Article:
Now This Has Gotten Absurd

Here are some 2017 Freer Walters family stats, in case you’ve lost track.  100% of our family members have been to the emergency room.  75% of us have been hospitalized.  50% of us have worn hospital undies.  We have had around 30 visits with medical professionals in the last 6 weeks.  THIRTY.  These ranged from routine check-ups to cardiology screenings to ER visits to gallbladder surgery.  There have been exactly zero weeks since March where our entire family has been well.   There was a lot of barfing in January and February too, but we won’t even get into that.

Every time I think we are done, something else happens.  A fever leads to a seizure, a cough leads to kinesiology, a stomachache leads to a tiny, somewhat antiquated organ being removed.  It has felt relentless and hopelessness threatened to engulf me.  It has felt ridiculous, asking for prayer over and over, yearning for health amidst the joy and exhaustion a new baby brings.  It has felt like too much for one family to bear.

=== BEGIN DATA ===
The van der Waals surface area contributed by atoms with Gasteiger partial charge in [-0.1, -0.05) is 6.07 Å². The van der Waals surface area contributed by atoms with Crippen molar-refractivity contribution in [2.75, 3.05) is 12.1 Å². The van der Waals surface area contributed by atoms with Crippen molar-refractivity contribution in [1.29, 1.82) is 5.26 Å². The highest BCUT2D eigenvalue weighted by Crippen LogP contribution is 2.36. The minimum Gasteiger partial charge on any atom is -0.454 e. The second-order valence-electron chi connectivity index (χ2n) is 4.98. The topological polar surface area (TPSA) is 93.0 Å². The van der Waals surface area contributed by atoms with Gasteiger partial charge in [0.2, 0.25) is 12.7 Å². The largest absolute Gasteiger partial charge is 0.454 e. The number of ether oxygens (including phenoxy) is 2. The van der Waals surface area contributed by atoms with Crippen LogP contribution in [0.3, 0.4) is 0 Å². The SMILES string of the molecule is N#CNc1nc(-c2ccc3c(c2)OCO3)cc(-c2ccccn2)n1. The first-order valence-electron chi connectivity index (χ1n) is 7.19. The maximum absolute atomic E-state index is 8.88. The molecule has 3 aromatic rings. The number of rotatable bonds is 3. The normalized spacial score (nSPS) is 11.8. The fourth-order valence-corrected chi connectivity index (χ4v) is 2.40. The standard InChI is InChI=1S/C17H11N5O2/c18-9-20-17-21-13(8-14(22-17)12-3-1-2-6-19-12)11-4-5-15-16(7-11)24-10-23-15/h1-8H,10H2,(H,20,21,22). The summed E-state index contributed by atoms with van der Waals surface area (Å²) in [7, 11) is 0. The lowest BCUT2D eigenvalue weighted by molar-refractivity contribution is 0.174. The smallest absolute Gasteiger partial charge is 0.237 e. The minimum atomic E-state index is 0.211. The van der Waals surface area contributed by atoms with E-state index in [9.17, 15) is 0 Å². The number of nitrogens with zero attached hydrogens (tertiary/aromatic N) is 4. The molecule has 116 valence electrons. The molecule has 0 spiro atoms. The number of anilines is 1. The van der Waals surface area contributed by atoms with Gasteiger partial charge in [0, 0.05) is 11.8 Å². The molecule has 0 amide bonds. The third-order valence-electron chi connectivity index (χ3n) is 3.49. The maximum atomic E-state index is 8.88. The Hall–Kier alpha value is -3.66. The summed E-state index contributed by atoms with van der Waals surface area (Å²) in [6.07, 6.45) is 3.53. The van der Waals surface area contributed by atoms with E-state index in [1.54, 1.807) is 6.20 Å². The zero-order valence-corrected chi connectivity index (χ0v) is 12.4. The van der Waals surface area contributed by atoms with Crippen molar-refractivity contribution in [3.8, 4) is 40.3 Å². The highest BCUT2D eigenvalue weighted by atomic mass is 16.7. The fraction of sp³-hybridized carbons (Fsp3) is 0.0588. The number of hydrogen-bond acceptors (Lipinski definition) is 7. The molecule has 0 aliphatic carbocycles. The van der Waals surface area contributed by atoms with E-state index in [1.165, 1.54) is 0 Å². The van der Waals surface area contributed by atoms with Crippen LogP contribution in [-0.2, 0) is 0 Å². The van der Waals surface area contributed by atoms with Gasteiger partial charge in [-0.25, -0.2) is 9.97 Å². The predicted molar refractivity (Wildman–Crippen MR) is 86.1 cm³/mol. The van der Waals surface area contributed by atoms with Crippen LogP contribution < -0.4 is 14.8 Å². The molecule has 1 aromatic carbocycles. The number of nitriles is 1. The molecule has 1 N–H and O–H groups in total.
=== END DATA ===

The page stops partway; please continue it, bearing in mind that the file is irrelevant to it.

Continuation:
At one point, I told Jeff I couldn’t handle anymore.  I held my sick child and wanted to be home, in my own mother’s house, not struggling in some foreign country where the air quality and the winter were wrecking us.  This was before I got another cold, before Rayna got the stomach flu, (which thankfully only lasted 8 hours and Jeff handled single-handedly), before Della endured another uphill battle against the common cold.  It turns out, we can handle much more than we ever imagined.

Some of the lessons I have learned these last nine months have been hard, though simple ones.  Perhaps that makes them all the more important and valuable.  Life is not fair.  Choices can have consequences.  We are not in control.

Some of what I have learned this year fills my heart right up.  Our friends and family are with us, no matter how absurdly burdensome we may seem.  Being married to my best friend makes all the hard stuff easier because we’re in it together.  And God provides, even when I can’t be sure he hears me.  My faith has been tested, and through the power of Jesus, I am still standing.  We’re not through it yet.  But we’ll keep fighting, keep loving, keep living.  Pretty cheesy, but that’s what it’s come to.  Love!!!


In the Winter Weeds